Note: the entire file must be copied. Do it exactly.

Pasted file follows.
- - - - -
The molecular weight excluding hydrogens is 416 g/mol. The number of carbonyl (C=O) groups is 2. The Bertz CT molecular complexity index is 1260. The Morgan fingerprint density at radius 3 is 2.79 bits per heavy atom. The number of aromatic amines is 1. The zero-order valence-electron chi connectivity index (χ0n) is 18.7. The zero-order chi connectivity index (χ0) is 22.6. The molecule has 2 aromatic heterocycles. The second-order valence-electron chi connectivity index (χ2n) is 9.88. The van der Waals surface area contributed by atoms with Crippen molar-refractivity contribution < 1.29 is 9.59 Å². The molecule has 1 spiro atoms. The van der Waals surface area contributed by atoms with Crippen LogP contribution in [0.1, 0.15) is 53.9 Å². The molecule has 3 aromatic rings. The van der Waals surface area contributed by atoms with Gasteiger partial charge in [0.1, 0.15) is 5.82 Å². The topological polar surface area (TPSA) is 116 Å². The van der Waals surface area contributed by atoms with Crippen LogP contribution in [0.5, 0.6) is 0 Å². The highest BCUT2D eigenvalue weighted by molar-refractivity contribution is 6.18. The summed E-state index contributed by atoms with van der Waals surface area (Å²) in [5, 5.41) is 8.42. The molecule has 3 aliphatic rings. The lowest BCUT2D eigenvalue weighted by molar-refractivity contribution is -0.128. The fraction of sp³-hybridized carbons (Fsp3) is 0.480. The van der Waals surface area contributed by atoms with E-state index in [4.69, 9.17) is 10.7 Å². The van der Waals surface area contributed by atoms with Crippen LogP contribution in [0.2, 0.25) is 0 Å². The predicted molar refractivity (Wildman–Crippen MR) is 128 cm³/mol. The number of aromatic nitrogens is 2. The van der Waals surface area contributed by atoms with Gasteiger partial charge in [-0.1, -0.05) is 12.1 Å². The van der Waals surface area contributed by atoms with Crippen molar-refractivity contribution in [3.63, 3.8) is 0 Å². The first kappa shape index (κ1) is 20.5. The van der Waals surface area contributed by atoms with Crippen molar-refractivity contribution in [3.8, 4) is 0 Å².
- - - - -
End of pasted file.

The molecular weight excluding hydrogens is 416 g/mol. The number of carbonyl (C=O) groups is 2. The Bertz CT molecular complexity index is 1260. The Morgan fingerprint density at radius 3 is 2.79 bits per heavy atom. The number of aromatic amines is 1. The zero-order valence-electron chi connectivity index (χ0n) is 18.7. The zero-order chi connectivity index (χ0) is 22.6. The molecule has 2 aromatic heterocycles. The second-order valence-electron chi connectivity index (χ2n) is 9.88. The van der Waals surface area contributed by atoms with Crippen molar-refractivity contribution < 1.29 is 9.59 Å². The molecule has 1 spiro atoms. The van der Waals surface area contributed by atoms with Crippen LogP contribution in [0.1, 0.15) is 53.9 Å². The molecule has 3 aromatic rings. The van der Waals surface area contributed by atoms with Gasteiger partial charge in [0.1, 0.15) is 5.82 Å². The topological polar surface area (TPSA) is 116 Å². The van der Waals surface area contributed by atoms with Crippen LogP contribution in [0.5, 0.6) is 0 Å². The highest BCUT2D eigenvalue weighted by molar-refractivity contribution is 6.18. The summed E-state index contributed by atoms with van der Waals surface area (Å²) in [5, 5.41) is 8.42. The molecule has 3 aliphatic rings. The lowest BCUT2D eigenvalue weighted by molar-refractivity contribution is -0.128. The fraction of sp³-hybridized carbons (Fsp3) is 0.480. The van der Waals surface area contributed by atoms with E-state index in [4.69, 9.17) is 10.7 Å². The van der Waals surface area contributed by atoms with Crippen LogP contribution in [0.2, 0.25) is 0 Å². The predicted molar refractivity (Wildman–Crippen MR) is 128 cm³/mol. The number of aromatic nitrogens is 2. The van der Waals surface area contributed by atoms with Gasteiger partial charge in [-0.1, -0.05) is 12.1 Å². The van der Waals surface area contributed by atoms with Crippen molar-refractivity contribution in [3.63, 3.8) is 0 Å². The first kappa shape index (κ1) is 20.5. The van der Waals surface area contributed by atoms with Crippen molar-refractivity contribution in [3.8, 4) is 0 Å².